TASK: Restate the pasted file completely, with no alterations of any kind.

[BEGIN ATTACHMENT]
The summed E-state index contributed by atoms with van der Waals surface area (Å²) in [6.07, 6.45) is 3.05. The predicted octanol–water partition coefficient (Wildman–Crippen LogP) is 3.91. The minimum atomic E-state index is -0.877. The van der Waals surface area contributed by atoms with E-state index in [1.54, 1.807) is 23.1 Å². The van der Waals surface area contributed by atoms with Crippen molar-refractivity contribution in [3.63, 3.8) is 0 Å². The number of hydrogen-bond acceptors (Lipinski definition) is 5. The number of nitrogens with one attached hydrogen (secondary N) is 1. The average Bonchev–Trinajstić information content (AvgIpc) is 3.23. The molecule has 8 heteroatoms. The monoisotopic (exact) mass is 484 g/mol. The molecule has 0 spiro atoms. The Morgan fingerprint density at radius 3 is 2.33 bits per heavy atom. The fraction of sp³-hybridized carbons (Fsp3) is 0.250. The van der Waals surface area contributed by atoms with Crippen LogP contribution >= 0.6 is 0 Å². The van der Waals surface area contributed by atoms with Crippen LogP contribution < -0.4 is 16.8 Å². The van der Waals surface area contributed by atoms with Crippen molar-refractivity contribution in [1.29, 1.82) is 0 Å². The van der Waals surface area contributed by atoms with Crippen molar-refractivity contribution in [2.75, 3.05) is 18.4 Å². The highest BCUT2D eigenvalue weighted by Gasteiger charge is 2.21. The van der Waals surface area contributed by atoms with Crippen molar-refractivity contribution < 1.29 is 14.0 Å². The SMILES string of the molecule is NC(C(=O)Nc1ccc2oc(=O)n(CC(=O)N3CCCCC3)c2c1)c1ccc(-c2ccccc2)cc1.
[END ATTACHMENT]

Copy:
The summed E-state index contributed by atoms with van der Waals surface area (Å²) in [6.07, 6.45) is 3.05. The predicted octanol–water partition coefficient (Wildman–Crippen LogP) is 3.91. The minimum atomic E-state index is -0.877. The van der Waals surface area contributed by atoms with E-state index in [1.54, 1.807) is 23.1 Å². The van der Waals surface area contributed by atoms with Crippen molar-refractivity contribution in [3.63, 3.8) is 0 Å². The number of hydrogen-bond acceptors (Lipinski definition) is 5. The number of nitrogens with one attached hydrogen (secondary N) is 1. The average Bonchev–Trinajstić information content (AvgIpc) is 3.23. The molecule has 8 heteroatoms. The monoisotopic (exact) mass is 484 g/mol. The molecule has 0 spiro atoms. The Morgan fingerprint density at radius 3 is 2.33 bits per heavy atom. The fraction of sp³-hybridized carbons (Fsp3) is 0.250. The van der Waals surface area contributed by atoms with Crippen LogP contribution >= 0.6 is 0 Å². The van der Waals surface area contributed by atoms with Crippen LogP contribution < -0.4 is 16.8 Å². The van der Waals surface area contributed by atoms with Crippen molar-refractivity contribution in [1.29, 1.82) is 0 Å². The van der Waals surface area contributed by atoms with Crippen molar-refractivity contribution in [2.75, 3.05) is 18.4 Å². The highest BCUT2D eigenvalue weighted by Gasteiger charge is 2.21. The van der Waals surface area contributed by atoms with Crippen molar-refractivity contribution < 1.29 is 14.0 Å². The SMILES string of the molecule is NC(C(=O)Nc1ccc2oc(=O)n(CC(=O)N3CCCCC3)c2c1)c1ccc(-c2ccccc2)cc1.